Books read in 2018

37. The Black Wolves of Boston, Wen Spencer (re-read) (e)
36. The Man in the Queue, Josephine Tey (read aloud with Steve)
35. Shield of Winter, Nalini Singh (read aloud with Steve)
34. Waiting on a Bright Moon, Jy Yang (e)
33.  The Amazing Mrs. Pollifax, Dorothy Gilman (e)
32. The Daughter of Time, Josephine Tey (re-read for me; read aloud w/Steve)
31. Eight Million Gods, Wen Spencer (re-read) (e)
30. These Old Shades, Georgette Heyer (re-re-re-read; read aloud with Steve)
29. The Prince and the Dressmaker, Jen Wang
28. The Talisman Ring, Georgette Heyer (re-re-re-read; read aloud with Steve)
27. The Moon-spinners, Mary Stewart (re-read) (e)
26. The Cat Who Went Underground, Lilian Jackson Braun (read aloud with Steve)
25. Winterglass, Benjanun Sriduangkaew (e)
24. The Cat Who Sniffed Glue, Lilian Jackson Braun (read aloud with Steve)
23. The Tea Master and the Detective, Aliette de Bodard (e)
22. The Persian Boy, Mary Renault
21. Heart of Obsidian, Nalini Singh (read aloud with Steve)
20. Brat Farrar, Josephine Tey
19. Woman Without a Past, Phyllis A. Whitney (e)
18. The Mermaid’s Sister, Carrie Anne Noble (e)
17. All Systems Red, Martha Wells (e)
16. Burn Bright, Patricia Briggs (e)
15. The Ivy Tree, Mary Stewart (re-read) (e)
14. Kiss of Snow, Nalini Singh (read aloud with Steve)
13. Throne of Jade, Naomi Novik (e)
12. His Majesty’s Dragon, Naomi Novik (e)
11. The Cat Who Played Post Office, Lilian Jackson Braun (read aloud with Steve)
10. The Faded Sun: Kutath, CJ Cherryh (e)
9.  Emergence, CJ Cherryh (read aloud with Steve)
8.  The Faded Sun: Shon’jir, CJ Cherryh (re-read) (e)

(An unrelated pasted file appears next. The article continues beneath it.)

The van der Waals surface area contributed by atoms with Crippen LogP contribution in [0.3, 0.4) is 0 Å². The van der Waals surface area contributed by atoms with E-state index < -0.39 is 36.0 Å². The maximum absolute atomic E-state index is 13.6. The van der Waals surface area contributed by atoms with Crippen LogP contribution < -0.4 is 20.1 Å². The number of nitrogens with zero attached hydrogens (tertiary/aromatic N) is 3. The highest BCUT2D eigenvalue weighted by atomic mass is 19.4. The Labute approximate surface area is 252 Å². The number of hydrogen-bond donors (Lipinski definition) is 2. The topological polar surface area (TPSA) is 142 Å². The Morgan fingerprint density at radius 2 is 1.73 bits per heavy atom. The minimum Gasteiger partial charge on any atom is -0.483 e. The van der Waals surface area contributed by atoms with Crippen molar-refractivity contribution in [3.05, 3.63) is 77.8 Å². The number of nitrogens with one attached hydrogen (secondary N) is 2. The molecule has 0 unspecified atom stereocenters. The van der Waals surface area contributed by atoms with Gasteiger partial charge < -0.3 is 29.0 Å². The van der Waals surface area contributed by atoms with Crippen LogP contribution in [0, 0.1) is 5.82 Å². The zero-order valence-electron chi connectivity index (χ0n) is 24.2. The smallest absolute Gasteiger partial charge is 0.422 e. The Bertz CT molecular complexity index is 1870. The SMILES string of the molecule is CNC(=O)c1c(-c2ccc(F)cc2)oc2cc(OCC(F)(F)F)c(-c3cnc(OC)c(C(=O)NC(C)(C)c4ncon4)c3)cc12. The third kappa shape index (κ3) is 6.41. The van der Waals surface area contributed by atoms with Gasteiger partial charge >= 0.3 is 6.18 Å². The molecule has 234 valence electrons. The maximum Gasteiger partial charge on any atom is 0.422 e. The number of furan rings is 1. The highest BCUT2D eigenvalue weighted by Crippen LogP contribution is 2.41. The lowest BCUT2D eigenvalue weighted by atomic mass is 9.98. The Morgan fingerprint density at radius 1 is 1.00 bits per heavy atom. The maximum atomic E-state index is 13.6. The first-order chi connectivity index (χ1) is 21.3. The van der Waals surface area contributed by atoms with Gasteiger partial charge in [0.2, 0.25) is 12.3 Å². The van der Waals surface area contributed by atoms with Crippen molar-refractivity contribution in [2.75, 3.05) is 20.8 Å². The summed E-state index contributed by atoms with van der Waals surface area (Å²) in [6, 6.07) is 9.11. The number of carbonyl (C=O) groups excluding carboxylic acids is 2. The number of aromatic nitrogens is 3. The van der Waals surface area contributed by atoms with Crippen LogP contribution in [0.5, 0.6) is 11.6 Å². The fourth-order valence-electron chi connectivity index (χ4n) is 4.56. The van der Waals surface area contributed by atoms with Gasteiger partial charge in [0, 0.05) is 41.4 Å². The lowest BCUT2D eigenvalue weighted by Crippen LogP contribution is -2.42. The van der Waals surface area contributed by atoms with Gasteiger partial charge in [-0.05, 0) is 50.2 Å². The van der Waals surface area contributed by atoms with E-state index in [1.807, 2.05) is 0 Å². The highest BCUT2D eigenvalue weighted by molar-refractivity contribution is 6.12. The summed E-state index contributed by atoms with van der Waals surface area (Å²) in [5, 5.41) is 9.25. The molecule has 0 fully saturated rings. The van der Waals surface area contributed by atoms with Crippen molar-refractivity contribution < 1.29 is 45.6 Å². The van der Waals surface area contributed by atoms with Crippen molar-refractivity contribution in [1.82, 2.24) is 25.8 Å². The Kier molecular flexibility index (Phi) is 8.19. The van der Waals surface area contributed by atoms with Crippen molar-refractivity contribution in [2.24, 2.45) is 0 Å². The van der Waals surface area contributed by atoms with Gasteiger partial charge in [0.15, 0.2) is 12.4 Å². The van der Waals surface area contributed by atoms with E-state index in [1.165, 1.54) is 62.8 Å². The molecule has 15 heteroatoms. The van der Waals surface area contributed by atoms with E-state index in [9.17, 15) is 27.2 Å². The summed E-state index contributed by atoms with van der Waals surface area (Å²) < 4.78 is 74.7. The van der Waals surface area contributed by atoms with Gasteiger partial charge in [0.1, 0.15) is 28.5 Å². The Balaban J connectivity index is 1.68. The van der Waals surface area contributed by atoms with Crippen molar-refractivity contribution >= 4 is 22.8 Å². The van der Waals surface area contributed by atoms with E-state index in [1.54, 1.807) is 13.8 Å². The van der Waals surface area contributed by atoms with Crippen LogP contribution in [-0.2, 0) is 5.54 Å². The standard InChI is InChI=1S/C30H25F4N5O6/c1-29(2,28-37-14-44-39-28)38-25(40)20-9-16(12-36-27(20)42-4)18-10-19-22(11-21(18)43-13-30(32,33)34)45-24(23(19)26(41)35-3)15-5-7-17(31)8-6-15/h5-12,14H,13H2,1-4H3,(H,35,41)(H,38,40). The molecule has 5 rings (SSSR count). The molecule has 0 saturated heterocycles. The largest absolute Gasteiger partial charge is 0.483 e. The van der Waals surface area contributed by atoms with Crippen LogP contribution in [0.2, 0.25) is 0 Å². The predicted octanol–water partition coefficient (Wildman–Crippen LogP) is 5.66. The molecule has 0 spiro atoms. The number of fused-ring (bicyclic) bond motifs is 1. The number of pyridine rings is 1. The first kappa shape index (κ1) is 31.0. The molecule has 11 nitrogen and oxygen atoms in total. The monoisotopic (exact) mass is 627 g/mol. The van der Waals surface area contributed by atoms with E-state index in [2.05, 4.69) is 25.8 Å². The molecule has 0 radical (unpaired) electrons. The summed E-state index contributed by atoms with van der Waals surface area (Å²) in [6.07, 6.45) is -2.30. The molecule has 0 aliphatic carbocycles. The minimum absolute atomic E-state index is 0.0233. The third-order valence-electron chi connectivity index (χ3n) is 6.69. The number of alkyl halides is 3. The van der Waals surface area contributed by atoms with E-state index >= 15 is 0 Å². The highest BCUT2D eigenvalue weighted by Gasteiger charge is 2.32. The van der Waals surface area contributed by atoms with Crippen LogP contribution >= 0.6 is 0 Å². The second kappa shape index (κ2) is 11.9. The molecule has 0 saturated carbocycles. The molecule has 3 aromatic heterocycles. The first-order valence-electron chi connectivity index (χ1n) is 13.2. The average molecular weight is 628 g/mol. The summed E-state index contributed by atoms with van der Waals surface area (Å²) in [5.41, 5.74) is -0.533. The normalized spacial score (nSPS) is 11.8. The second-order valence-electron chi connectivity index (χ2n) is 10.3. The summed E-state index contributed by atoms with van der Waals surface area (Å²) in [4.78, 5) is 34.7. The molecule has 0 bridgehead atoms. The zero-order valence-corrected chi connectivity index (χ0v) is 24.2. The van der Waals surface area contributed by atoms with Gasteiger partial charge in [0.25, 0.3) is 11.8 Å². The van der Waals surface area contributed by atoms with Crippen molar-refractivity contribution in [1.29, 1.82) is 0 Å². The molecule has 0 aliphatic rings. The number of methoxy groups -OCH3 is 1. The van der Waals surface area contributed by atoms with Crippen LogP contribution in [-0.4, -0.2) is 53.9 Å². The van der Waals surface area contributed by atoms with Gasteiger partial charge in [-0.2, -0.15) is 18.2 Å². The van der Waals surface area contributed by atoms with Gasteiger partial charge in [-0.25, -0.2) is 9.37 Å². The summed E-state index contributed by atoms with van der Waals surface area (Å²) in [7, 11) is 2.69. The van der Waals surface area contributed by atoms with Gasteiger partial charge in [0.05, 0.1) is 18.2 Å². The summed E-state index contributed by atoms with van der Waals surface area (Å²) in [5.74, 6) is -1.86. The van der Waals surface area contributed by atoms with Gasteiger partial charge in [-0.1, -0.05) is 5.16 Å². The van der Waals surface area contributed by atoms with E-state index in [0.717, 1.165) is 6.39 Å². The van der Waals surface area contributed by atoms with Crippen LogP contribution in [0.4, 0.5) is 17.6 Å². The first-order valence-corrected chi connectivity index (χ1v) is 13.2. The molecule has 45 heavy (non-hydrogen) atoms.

7.  The Faded Sun: Kesrith, CJ Cherryh (e)
6.  My Brother Michael, Mary Stewart (re-read) (e)
5.  The River Bank, Kij Johnson (read aloud with Steve)
4.  Still Life, Louise Penny
3.  Thick as Thieves, Megan Whalen Turner
2.  The Furthest Station, Ben Aaronovitch (e)
1.  Romancing the Werewolf, Gail Carriger (e)

In Which the Author is a Ball o’Fire

Welp. I was gonna hit the ground running this morning, but — not so much.
 
I did brush Sprite, who has been avoiding me, and Belle, who hasn’t, but who still needed a stern brush-out, and Scrabble, who is a brush-hog this week. Trooper reminded me that I had brushed him yesterday and he’s fine, thanks.
 
I wrote some letters, and ate breakfast, and bought books. I was going to be cutting back on buying books. Sigh. For them what’s interested, there’s a Margery Sharp four-book electronic collection on sale for $2.99; also Trouble in Triplicate (can’t go wrong with Rex Stout on the ereader), $2.99. Also got interested in Margaret Gellhorn, and bought a (paper) biography (Gellhorn: A 20th Century Life, Caroline Moorehead); and a (paper) collection of Gellhorn’s own work (Travels With Myself and Another).
 
And that should do me for a bit in the book department.
 
*glares at self*
 
*self puts hands in pockets and wanders away, whistling*
 
So, now. I have four handwritten pages which represent the start of the next chapter of Accepting the Lance to transcribe and fill-out; and the outline of my story for Release the Virgins to stare at. Can’t quite start firming things until I know the name the person I’m Tuckerizing wants me to use. . .
 
I expect tomorrow might be a bit scattered, so I guess I’d best get to work.
No.  Really.

Books Read in 2018